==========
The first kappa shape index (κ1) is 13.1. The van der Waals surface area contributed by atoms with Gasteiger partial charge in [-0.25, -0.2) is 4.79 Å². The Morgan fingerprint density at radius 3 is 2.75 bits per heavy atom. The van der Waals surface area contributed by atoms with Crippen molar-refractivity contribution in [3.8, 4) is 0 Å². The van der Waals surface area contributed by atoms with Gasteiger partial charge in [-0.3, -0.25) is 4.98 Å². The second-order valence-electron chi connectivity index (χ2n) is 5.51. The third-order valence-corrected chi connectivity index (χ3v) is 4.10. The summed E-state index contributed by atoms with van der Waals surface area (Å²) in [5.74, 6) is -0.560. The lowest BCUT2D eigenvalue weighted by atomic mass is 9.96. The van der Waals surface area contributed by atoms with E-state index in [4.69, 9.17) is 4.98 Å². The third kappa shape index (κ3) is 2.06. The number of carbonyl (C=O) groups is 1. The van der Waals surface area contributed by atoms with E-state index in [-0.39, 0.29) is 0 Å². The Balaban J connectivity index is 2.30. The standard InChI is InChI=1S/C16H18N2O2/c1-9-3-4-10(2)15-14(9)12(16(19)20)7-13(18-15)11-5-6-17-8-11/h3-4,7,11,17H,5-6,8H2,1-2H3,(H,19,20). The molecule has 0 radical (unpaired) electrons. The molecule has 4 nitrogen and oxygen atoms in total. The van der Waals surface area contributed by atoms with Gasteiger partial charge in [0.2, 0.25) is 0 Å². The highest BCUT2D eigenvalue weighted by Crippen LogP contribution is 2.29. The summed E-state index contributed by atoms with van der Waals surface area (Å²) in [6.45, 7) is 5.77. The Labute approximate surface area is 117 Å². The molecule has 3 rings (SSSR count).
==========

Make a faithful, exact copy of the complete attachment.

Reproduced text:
The first kappa shape index (κ1) is 13.1. The van der Waals surface area contributed by atoms with Gasteiger partial charge in [-0.25, -0.2) is 4.79 Å². The Morgan fingerprint density at radius 3 is 2.75 bits per heavy atom. The van der Waals surface area contributed by atoms with Crippen molar-refractivity contribution in [3.8, 4) is 0 Å². The van der Waals surface area contributed by atoms with Gasteiger partial charge in [-0.3, -0.25) is 4.98 Å². The second-order valence-electron chi connectivity index (χ2n) is 5.51. The third-order valence-corrected chi connectivity index (χ3v) is 4.10. The summed E-state index contributed by atoms with van der Waals surface area (Å²) in [5.74, 6) is -0.560. The lowest BCUT2D eigenvalue weighted by atomic mass is 9.96. The van der Waals surface area contributed by atoms with E-state index in [4.69, 9.17) is 4.98 Å². The third kappa shape index (κ3) is 2.06. The number of carbonyl (C=O) groups is 1. The van der Waals surface area contributed by atoms with E-state index in [-0.39, 0.29) is 0 Å². The Balaban J connectivity index is 2.30. The standard InChI is InChI=1S/C16H18N2O2/c1-9-3-4-10(2)15-14(9)12(16(19)20)7-13(18-15)11-5-6-17-8-11/h3-4,7,11,17H,5-6,8H2,1-2H3,(H,19,20). The molecule has 0 radical (unpaired) electrons. The molecule has 4 nitrogen and oxygen atoms in total. The van der Waals surface area contributed by atoms with Gasteiger partial charge in [0.2, 0.25) is 0 Å². The highest BCUT2D eigenvalue weighted by Crippen LogP contribution is 2.29. The summed E-state index contributed by atoms with van der Waals surface area (Å²) in [6.45, 7) is 5.77. The Labute approximate surface area is 117 Å². The molecule has 3 rings (SSSR count).